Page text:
Our theater may be at the crossroads of NYC, but in many ways, we're also privileged to operate as a crossroads for major global talent. Just this season, we saw companies from Australia, Tanzania, Italy, and now The Netherlands! With HyperISH touching down at the New Vic this week, we're celebrating all of the things that make Amsterdam unique. Not only do they have a first-rate electronic music and underground dance scene, but then there's also the windmills and tulips we all imagine when we call the city to mind!
To get the scoop on what it's like to live in The Netherlands nowadays, we talked to HyperISH cast member Marco Gerris. Below, he tells us all about his upbringing in the European nation, plus he talks about his first impressions of NYC!
I was adopted by my Belgian parents when I was 3-years-old, so I was raised in Antwerp, Belgium, the country just south of the Netherlands, a very similar nation -- the languages are almost the same! In 1997, when I was 22-years-old, I moved out to Amsterdam for an audition for a new musical play, Eindeloos (Endless) and I got the job! I've lived in Amsterdam ever since.
I fell in love with Amsterdam a few years before that when I was there for a holiday with my best friend. I remember telling him that if I ever got the chance, I would live there. I loved everything about the city; the atmosphere, the architecture, the environment, the people. It made me feel so free and creative. It's a city with endless possibilities.
It's not that I didn't like Belgium, but I had the feeling that I couldn't explore my creative side there, nor could I make a living of it. I always had a big mouth and a little bit of a rebellious side and in Amsterdam I got the feeling that the people were more open-minded and looking for more experimental projects.
At that time, one of my many passions and hobbies was freestyle rollerblading. I was lucky enough to live close to the Vondelpark (similar to New York's Central Park) and it was a mecca for rollerblading. To be honest, I never knew I was quiet good 'til people asked me if I wanted to join their freestyle rollerblading team. From there, I won several competitions and I was the first and youngest director who put this discipline in the big theaters of the Netherlands.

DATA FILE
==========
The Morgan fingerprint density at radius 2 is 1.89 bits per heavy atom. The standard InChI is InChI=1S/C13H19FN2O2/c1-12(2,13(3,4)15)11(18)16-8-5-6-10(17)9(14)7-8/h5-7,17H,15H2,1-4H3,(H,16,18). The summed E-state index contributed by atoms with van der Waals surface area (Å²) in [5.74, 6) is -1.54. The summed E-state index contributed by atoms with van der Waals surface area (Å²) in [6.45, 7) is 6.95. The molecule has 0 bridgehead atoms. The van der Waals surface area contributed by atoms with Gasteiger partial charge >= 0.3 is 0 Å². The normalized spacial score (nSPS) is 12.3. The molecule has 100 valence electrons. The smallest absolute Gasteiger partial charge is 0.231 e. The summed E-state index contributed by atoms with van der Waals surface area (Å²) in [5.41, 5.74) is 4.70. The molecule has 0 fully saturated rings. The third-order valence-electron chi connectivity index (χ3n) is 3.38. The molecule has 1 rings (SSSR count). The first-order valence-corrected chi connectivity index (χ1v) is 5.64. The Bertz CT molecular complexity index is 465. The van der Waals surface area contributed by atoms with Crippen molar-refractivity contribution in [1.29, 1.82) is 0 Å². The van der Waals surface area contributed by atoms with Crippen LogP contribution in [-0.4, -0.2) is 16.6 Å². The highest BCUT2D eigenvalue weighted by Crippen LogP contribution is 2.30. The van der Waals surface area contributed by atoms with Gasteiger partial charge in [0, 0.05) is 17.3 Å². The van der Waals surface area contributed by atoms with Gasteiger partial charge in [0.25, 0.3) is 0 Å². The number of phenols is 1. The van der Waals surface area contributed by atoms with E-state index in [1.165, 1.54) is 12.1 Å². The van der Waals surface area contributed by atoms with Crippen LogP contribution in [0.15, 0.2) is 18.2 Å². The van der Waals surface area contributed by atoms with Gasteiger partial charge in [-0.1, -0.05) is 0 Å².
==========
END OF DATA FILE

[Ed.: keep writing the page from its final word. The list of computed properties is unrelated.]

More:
So, I guess you can say that the people of The Netherlands are very open-minded and dare to take some risks!
What is an assumption people make about Dutch culture that isn't quite right? (At least in my experience, Americans usually think: clogs, gouda, Amsterdam's red light district, tulips and windmills...)
Actually, all of those assumptions are right and those are all aspects of the Dutch culture, but there's so much more. There are so many beautiful places filled with beautiful nature (but no mountains!). I love to visit the sea and the beautiful coastal islands. There are also the beautiful canals in Amsterdam, and the many very cozy, picturesque small cities throughout the country. Volendam is lovely and very typically Dutch. Then there's Groningen (in the North), Haarlem...
My first time in NY was in 1999, and I remember it like it was yesterday. I was scouting and looking for some inspiration for my very first show ISH. I loved the city and was very impressed by it. The funny thing is that it felt so familiar-- everything I saw, I recognized from the many movies that are set in New York, so it felt like I already knew the city.
I also felt a similar vibe as I did in Amsterdam, like everything was possible in this crazy city.
And of course it was a dream of mine to have my performance play on (off-)Broadway. If you can make it here you can make it anywhere! In 2006, my dream was realized when we brought 4-ISH in the New Vic!
I also made skate friends in Central Park and I thought pretty seriously about moving here. I was scouting people and they where scouting me, but in the end I chose Amsterdam because I had a premonition that I would be back with my own show(s)!
In my eyes, New York is a 24-hour non-stop city, while Amsterdam feels more like a village with a chill vibe, I love both very much.
What are some of your favorite spots (museums, restaurants, cafes...) in Amsterdam? Are there any hidden gems you think tourists overlook?
When I have international friends coming over for the very first time, I love to show them the Amsterdam canals in a private boat that I borrow from friends. Blauw Theehuis is a pub right in the center of the Vondelpark that's great. De Pijp is a very cozy neighborhood with the famous Albert Cuyp Market (typical Dutch) and many nice pubs and restaurants. If you come in the summer, Blijburg is a small sand beach at IJburg that mostly just locals know about (shhh!). I try to avoid bringing my guests to tourist-y places, (they will see it anyway), but of course you can't miss Het Rijksmuseum and theVan Gogh Museum-- both are surely worth the visit.
I fall more in love with the city every day. Amsterdam gave me the opportunity to do my thing (building my own company, finding television gigs like judging for So You Think You Can Dance). It's a global and well-known city, but you also can just relax if you want to--the perfect combination.
Can you send our readers/audience a final message in Dutch (and then tell us what it means in English, please)?
Ik zeg altijd: Geloof in jezelf, laat je niet meeslepen door het negatieve in deze wereld, kijk goed om je heen en neem het beste uit alles wat jou aanspreekt, dat vormt uiteindelijk wie je bent... Dat is ISH!
I always say: Believe in yourself, do not be carried away by the negative in this world. Look around you and borrow the best aspects of everything that appeals to you, ultimately, that is who you are... That's ISH!